Problems associated with substance use are a serious public health concern. Understanding and preventing such problems not only benefits our communities, it can also help society on a global scale. The misuse of tobacco, alcohol, and drugs carry substantial cost burdens annually for the U.S. Diseases, injuries and deaths relating to these substances and their associated social costs are broadly experienced throughout the nation.
According to the National Institute on Drug Abuse annual societal costs*related to crime, lost work productivity and healthcare that are associated with use of these substances impact the nation financially in the following way:
|Substance||Health Care Costs||Total Costs to Society|
|Tobacco||$96 billion||$193 billion|
|Alcohol||$30 billion||$235 billion|
|Illicit Drugs||$11 billion||$193 billion|
Each year 1 in every 5 deaths in the U.S. is the result of smoking cigarettes. According to the Centers for Disease Control and Prevention (CDC) cigarette smoking results in more than 480,000 premature deaths annually. Another 41,000 nonsmoking Americans die from serious diseases attributed to secondhand smoke exposure.1,2 Deaths and disease resulting from tobacco use are preventable. There are community interventions that can raise awareness and help us work together to decrease life loss and illness and associated costs.
Approximately 88,000 deaths are attributed to alcohol use annually. It is the third leading preventable cause of death in the nation. (Center for Disease Control and Prevention, http://www.cdc.gov/alcohol/fact-sheets/alcohol-use.htm). Alcohol-impaired driving accounts for a high percentage of driving fatalities and auto crashes. Alcohol is also involved in a substantial percentage of recreational injuries.
In 2012, 17 million adults age18 and older experienced an Alcohol Use Disorder (AUD), additionally an estimated 855,000 adolescents ages 12-17 had an AUD. (SAMHSA, http://www.samhsa.gov/data/sites/default/files/NSDUH-DetTabs2012/NSDUH-DetTabs2012/HTML/NSDUH-DetTabsSect5peTabs1to56-2012.htm#Tab5.8A).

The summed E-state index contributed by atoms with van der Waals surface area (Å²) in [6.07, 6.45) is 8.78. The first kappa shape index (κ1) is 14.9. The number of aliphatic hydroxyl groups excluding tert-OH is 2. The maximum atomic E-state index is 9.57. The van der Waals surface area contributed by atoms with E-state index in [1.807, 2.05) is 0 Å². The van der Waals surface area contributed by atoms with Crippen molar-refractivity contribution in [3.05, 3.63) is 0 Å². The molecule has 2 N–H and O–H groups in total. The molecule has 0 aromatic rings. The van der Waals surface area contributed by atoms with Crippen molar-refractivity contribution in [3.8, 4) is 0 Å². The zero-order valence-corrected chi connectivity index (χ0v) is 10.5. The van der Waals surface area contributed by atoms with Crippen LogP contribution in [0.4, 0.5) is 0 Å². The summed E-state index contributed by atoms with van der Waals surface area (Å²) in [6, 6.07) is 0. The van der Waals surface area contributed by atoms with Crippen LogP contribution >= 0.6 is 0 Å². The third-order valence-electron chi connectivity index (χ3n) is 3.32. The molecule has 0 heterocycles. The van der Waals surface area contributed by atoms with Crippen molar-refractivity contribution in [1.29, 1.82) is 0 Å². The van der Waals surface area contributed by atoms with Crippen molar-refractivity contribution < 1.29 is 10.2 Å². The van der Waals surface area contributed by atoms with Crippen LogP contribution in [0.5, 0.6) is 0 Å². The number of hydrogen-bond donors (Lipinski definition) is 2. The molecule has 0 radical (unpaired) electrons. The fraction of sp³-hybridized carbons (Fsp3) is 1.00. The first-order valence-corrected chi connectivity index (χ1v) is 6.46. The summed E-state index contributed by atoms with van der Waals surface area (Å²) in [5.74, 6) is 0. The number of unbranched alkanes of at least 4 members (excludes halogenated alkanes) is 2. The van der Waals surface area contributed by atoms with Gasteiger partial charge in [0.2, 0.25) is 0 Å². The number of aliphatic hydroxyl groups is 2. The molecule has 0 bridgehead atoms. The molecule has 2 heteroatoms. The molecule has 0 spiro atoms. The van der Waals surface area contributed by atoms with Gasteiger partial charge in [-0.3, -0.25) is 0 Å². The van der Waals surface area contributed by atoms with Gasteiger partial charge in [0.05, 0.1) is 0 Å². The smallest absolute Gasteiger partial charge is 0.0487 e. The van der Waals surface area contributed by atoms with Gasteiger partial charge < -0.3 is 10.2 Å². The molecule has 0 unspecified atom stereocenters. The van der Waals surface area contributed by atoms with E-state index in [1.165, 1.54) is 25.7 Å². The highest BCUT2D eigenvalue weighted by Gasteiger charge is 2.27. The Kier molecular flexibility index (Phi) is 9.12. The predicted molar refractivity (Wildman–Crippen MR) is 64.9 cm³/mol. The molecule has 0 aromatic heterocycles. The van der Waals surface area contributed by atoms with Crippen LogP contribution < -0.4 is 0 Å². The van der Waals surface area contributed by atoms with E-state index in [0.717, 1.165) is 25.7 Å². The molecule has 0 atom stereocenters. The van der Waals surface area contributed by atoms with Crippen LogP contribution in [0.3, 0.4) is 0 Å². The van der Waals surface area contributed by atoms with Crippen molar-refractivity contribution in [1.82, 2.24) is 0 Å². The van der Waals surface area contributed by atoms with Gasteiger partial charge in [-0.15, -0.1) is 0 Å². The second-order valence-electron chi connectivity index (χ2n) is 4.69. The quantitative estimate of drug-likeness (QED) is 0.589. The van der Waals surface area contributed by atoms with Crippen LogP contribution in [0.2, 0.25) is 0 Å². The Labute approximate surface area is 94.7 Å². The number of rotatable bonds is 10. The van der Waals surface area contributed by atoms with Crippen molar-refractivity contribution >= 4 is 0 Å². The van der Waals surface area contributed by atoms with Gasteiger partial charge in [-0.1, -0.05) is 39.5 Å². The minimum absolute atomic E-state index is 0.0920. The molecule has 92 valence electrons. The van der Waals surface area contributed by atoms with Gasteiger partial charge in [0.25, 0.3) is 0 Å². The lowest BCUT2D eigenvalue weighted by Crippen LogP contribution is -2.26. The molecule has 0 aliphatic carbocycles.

More than 10 percent of U.S. children live with a parent with alcohol problems. (SAMHSA, http://media.samhsa.gov/data/spotlight/Spot061ChildrenOfAlcoholics2012.pdf)
For more research-based information on drinking and its impact go to: http://www.niaaa.nih.gov/alcohol-health
Illicit Drug Use
In the United States, 114 people die daily as a result of a drug overdose, and another 6,748 are treated in emergency departments (ED) for the misuse or abuse of drugs.1,2 According to the National Institute on Drug Abuse (NIDA) an estimated 23.9 million Americans aged 12 or older used an illicit drug or abused a psychotherapeutic medication (such as a pain reliever, stimulant, or tranquilizer) in 2012, and the state where you live can make a difference. http://www.cdc.gov/vitalsigns/opioid-prescribing/)
Drug use is highest among teens and young adults in their 20's. The most commonly used illicit drug is marijuana, which after alcohol use has the highest rate of dependence or abuse among all drugs. Marijuana use has increased about 7% since 2007. (http://www.drugabuse.gov/publications/drugfacts/nationwide-trends)
Death rates from drug overdose have been rising steadily since 1992. In 2012, drug overdose caused more deaths than motor vehicle traffic crashes for persons 25 to 64 years old.1
The main goal of our research program is to understand the individual, social, political and environmental circumstances related to adverse health outcomes and to design, implement, and evaluate interventions to alleviate these outcomes. The Prevention Research Center (PRC) recognizes how the complex issues surrounding substance use affect all communities across the nation and our dedicated team of researchers study mechanisms that can help prevent resulting alcohol, tobacco, drug, and other social problems. Our research continues to yield important tools and findings relevant to the prevention of these problems.